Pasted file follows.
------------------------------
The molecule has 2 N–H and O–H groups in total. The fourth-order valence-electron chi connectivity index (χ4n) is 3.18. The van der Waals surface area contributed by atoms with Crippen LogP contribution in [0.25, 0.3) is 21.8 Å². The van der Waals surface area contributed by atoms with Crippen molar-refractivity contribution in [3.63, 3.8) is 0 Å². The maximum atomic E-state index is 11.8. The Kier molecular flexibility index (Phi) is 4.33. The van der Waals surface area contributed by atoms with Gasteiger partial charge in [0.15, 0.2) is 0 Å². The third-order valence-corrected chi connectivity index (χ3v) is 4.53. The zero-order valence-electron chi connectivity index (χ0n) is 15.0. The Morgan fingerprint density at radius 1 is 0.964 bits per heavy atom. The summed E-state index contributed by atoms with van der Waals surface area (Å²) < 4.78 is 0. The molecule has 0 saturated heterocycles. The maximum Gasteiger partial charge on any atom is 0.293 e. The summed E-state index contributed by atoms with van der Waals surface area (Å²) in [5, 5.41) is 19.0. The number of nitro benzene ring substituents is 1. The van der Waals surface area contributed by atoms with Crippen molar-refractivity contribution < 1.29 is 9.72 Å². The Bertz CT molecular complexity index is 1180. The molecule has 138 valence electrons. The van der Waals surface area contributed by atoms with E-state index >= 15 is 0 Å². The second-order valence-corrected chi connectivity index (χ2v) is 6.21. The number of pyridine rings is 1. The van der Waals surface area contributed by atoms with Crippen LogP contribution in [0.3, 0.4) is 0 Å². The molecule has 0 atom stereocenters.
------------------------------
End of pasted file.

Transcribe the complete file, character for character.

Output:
The molecule has 2 N–H and O–H groups in total. The fourth-order valence-electron chi connectivity index (χ4n) is 3.18. The van der Waals surface area contributed by atoms with Crippen LogP contribution in [0.25, 0.3) is 21.8 Å². The van der Waals surface area contributed by atoms with Crippen molar-refractivity contribution in [3.63, 3.8) is 0 Å². The maximum atomic E-state index is 11.8. The Kier molecular flexibility index (Phi) is 4.33. The van der Waals surface area contributed by atoms with Gasteiger partial charge in [0.15, 0.2) is 0 Å². The third-order valence-corrected chi connectivity index (χ3v) is 4.53. The zero-order valence-electron chi connectivity index (χ0n) is 15.0. The Morgan fingerprint density at radius 1 is 0.964 bits per heavy atom. The summed E-state index contributed by atoms with van der Waals surface area (Å²) < 4.78 is 0. The molecule has 0 saturated heterocycles. The maximum Gasteiger partial charge on any atom is 0.293 e. The summed E-state index contributed by atoms with van der Waals surface area (Å²) in [5, 5.41) is 19.0. The number of nitro benzene ring substituents is 1. The van der Waals surface area contributed by atoms with Crippen molar-refractivity contribution < 1.29 is 9.72 Å². The Bertz CT molecular complexity index is 1180. The molecule has 138 valence electrons. The van der Waals surface area contributed by atoms with E-state index >= 15 is 0 Å². The second-order valence-corrected chi connectivity index (χ2v) is 6.21. The number of pyridine rings is 1. The van der Waals surface area contributed by atoms with Crippen LogP contribution in [0.3, 0.4) is 0 Å². The molecule has 0 atom stereocenters.